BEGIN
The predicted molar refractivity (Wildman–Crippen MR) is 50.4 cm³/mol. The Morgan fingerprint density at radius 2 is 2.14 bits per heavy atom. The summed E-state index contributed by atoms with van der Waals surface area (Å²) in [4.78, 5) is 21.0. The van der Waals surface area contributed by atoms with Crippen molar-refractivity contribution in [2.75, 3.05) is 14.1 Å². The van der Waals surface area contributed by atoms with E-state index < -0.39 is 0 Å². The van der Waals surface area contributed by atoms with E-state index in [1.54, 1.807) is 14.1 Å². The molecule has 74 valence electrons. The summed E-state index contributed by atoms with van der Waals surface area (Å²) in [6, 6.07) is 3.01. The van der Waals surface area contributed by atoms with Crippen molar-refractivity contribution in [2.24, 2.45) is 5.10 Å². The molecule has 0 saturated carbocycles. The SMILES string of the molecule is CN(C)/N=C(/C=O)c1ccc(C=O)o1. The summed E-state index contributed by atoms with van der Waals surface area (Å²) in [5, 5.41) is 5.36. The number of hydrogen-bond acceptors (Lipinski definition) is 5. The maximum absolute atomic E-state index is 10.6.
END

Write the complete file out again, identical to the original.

The predicted molar refractivity (Wildman–Crippen MR) is 50.4 cm³/mol. The Morgan fingerprint density at radius 2 is 2.14 bits per heavy atom. The summed E-state index contributed by atoms with van der Waals surface area (Å²) in [4.78, 5) is 21.0. The van der Waals surface area contributed by atoms with Crippen molar-refractivity contribution in [2.75, 3.05) is 14.1 Å². The van der Waals surface area contributed by atoms with E-state index < -0.39 is 0 Å². The van der Waals surface area contributed by atoms with E-state index in [1.54, 1.807) is 14.1 Å². The molecule has 74 valence electrons. The summed E-state index contributed by atoms with van der Waals surface area (Å²) in [6, 6.07) is 3.01. The van der Waals surface area contributed by atoms with Crippen molar-refractivity contribution in [2.24, 2.45) is 5.10 Å². The molecule has 0 saturated carbocycles. The SMILES string of the molecule is CN(C)/N=C(/C=O)c1ccc(C=O)o1. The summed E-state index contributed by atoms with van der Waals surface area (Å²) in [5, 5.41) is 5.36. The number of hydrogen-bond acceptors (Lipinski definition) is 5. The maximum absolute atomic E-state index is 10.6.